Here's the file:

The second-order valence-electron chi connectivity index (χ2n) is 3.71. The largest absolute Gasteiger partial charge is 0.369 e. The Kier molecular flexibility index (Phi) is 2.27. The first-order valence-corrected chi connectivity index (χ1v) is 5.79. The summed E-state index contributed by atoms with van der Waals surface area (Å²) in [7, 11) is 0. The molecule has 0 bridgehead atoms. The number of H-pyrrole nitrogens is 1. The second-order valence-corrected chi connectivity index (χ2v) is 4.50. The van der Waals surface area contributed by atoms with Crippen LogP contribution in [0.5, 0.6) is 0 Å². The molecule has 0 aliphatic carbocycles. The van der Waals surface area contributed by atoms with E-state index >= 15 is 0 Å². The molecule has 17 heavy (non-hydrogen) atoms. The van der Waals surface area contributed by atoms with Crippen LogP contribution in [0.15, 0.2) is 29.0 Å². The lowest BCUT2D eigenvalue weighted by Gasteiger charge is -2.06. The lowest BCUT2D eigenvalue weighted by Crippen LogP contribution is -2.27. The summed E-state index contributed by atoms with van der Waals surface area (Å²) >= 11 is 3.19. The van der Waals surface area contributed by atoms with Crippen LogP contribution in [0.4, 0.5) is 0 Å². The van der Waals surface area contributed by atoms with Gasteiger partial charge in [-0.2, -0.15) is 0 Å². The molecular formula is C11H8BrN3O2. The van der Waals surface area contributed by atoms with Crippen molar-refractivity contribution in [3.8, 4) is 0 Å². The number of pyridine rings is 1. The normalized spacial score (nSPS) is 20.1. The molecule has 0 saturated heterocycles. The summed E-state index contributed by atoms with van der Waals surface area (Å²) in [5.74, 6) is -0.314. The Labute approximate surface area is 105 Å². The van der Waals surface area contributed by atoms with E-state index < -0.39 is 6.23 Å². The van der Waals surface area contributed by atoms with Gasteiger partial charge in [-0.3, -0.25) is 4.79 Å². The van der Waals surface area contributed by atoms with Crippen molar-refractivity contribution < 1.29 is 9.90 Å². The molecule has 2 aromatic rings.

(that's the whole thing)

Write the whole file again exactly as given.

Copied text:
The second-order valence-electron chi connectivity index (χ2n) is 3.71. The largest absolute Gasteiger partial charge is 0.369 e. The Kier molecular flexibility index (Phi) is 2.27. The first-order valence-corrected chi connectivity index (χ1v) is 5.79. The summed E-state index contributed by atoms with van der Waals surface area (Å²) in [7, 11) is 0. The molecule has 0 bridgehead atoms. The number of H-pyrrole nitrogens is 1. The second-order valence-corrected chi connectivity index (χ2v) is 4.50. The van der Waals surface area contributed by atoms with Crippen LogP contribution in [0.5, 0.6) is 0 Å². The molecule has 0 aliphatic carbocycles. The van der Waals surface area contributed by atoms with E-state index >= 15 is 0 Å². The molecule has 17 heavy (non-hydrogen) atoms. The van der Waals surface area contributed by atoms with Crippen LogP contribution in [0.15, 0.2) is 29.0 Å². The lowest BCUT2D eigenvalue weighted by Gasteiger charge is -2.06. The lowest BCUT2D eigenvalue weighted by Crippen LogP contribution is -2.27. The summed E-state index contributed by atoms with van der Waals surface area (Å²) >= 11 is 3.19. The van der Waals surface area contributed by atoms with Crippen LogP contribution in [0.4, 0.5) is 0 Å². The van der Waals surface area contributed by atoms with Gasteiger partial charge in [-0.2, -0.15) is 0 Å². The molecular formula is C11H8BrN3O2. The van der Waals surface area contributed by atoms with Crippen molar-refractivity contribution in [3.8, 4) is 0 Å². The number of pyridine rings is 1. The normalized spacial score (nSPS) is 20.1. The molecule has 0 saturated heterocycles. The summed E-state index contributed by atoms with van der Waals surface area (Å²) in [5.74, 6) is -0.314. The Labute approximate surface area is 105 Å². The van der Waals surface area contributed by atoms with E-state index < -0.39 is 6.23 Å². The van der Waals surface area contributed by atoms with Gasteiger partial charge in [-0.3, -0.25) is 4.79 Å². The van der Waals surface area contributed by atoms with Crippen molar-refractivity contribution < 1.29 is 9.90 Å². The molecule has 2 aromatic rings.